Mo -- Not meddling lets evolution take its natural course and pretty much insures there will be about the same number of boys as girls born. But it also allows for children with horrific birth defects and other mistakes of nature. We now have the ability to guard against some of these things, but we also have the power to just keep going with that ability. Therein lies the dilemma. I rather liked Caplan's rule of intervening only if the outcome is positive. Of course for those deaf parents positive would be defined as having a deaf child. It's a vicious ethical circle...

Steve #1 -- I am quite sure I will always be able to distinguish your comments from those of Steve #2. I don't think pecker size came up in the medical ethics discussions last week. Short ones, tall ones, fat ones, small ones, isn't there room for all sizes???

4:26 PM  
Blogger Barbara said...

Steve #1 -- I still can't understand why anyone would CHOOSE to be deaf if there was the possibility to hear!

4:27 PM  
Blogger Kellyann Brown said...

This is a big, big topic, Barbara, for example, if you had a deaf child who was a good candidate for a choclear implant, would you put him through all the surgeries/therapy to make him be able to "hear", knowing that your definition of hearing is different that his will be? Believe it or not, there are some people that make the choice not to have coclear implants for their children.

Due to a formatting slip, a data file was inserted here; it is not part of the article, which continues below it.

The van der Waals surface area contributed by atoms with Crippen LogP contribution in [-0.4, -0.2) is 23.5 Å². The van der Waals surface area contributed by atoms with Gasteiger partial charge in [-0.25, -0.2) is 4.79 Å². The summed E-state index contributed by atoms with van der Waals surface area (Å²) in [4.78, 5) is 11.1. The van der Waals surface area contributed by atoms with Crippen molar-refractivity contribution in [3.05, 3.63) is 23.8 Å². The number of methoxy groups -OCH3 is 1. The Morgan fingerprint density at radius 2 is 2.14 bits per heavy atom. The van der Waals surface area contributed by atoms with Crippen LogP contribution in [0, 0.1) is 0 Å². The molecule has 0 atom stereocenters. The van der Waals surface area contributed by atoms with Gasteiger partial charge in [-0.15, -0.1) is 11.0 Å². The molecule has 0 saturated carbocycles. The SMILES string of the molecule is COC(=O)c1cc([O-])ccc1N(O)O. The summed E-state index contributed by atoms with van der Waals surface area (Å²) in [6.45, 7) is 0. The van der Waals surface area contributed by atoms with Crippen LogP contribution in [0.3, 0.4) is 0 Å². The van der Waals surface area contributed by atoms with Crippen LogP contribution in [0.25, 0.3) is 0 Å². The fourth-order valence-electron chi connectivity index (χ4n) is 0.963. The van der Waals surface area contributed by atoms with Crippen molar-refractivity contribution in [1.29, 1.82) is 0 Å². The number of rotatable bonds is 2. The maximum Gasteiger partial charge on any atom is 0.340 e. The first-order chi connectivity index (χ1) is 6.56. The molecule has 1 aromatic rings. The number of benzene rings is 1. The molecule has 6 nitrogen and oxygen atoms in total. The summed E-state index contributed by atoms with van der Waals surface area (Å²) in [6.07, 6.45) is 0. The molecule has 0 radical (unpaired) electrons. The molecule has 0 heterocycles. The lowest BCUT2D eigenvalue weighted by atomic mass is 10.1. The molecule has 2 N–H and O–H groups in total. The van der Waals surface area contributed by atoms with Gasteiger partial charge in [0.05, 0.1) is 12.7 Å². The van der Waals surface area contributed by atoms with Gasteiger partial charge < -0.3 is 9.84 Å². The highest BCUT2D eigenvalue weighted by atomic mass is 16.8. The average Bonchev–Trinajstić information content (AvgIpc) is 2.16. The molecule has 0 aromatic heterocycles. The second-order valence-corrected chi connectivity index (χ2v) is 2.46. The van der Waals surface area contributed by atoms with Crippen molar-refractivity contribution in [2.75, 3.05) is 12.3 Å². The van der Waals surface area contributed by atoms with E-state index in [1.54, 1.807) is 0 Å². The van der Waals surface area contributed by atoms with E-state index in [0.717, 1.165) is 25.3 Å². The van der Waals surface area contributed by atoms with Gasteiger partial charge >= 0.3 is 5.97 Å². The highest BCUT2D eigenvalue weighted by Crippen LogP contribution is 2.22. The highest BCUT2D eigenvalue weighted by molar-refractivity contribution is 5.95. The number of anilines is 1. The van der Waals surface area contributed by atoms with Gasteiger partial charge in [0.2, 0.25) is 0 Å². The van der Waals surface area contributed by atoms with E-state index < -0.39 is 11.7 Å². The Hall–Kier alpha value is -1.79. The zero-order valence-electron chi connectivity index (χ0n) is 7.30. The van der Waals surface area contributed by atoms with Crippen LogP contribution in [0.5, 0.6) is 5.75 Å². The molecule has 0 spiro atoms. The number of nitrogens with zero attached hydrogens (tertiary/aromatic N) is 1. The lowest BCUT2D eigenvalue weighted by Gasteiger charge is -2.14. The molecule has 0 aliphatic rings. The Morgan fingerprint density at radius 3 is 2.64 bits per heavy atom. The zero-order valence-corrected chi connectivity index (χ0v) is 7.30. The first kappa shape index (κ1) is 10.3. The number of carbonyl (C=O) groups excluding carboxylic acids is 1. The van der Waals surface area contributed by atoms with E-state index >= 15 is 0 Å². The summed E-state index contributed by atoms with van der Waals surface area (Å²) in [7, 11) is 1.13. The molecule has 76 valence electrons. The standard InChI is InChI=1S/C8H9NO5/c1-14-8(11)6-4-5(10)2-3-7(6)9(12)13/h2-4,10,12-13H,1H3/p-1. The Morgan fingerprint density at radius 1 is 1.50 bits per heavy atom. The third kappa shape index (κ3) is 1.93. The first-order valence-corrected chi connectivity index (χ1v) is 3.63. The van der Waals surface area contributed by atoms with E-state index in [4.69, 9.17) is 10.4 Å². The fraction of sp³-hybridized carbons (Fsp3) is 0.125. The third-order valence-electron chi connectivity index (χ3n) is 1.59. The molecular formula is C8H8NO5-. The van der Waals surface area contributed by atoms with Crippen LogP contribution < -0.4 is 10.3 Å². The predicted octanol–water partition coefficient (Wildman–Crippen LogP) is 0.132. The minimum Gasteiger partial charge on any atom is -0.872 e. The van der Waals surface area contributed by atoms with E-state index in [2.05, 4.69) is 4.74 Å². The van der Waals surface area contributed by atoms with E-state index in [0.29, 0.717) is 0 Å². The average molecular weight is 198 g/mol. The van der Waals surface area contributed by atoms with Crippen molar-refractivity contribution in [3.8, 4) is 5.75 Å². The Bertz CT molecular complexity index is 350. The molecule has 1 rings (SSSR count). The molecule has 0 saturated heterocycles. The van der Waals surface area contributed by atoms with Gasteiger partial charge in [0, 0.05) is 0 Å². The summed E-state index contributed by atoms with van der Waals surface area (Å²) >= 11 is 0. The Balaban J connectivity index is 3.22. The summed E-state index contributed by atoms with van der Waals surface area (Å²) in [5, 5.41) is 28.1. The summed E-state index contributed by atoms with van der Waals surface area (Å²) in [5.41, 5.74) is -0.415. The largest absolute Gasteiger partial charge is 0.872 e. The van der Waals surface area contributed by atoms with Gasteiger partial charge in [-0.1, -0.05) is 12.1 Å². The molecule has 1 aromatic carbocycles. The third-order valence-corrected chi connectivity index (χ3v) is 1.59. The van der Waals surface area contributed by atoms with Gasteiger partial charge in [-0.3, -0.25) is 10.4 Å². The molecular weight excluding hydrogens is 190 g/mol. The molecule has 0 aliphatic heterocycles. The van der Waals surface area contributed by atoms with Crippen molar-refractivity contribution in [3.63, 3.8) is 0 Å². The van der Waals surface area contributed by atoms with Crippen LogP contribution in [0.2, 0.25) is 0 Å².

Knowing how important music and other auditory pleasures are to you, I can understand where you are coming from. On the other hand, when I was in high school, I went to Washington D. C. with Closeup. They paired us with other schools, including Berkeley School for the Deaf and Galludet College. My peers were often born deaf b/c their mothers had rubella when they were pregnant. I made many friends with the deaf students and learned a bit of sign language that I still use today (typical of high schoolers, they mostly taught us the slang and the swear words). We had great discussions and all the mixer-type dances and events that other CloseUp groups had and at the end I came away with an appreciation for the deaf as a community. Afterwards, my mother asked me if their parents should have aborted them when it became clear that their mother had been exposed to rubella. Omigosh, that brought me up short!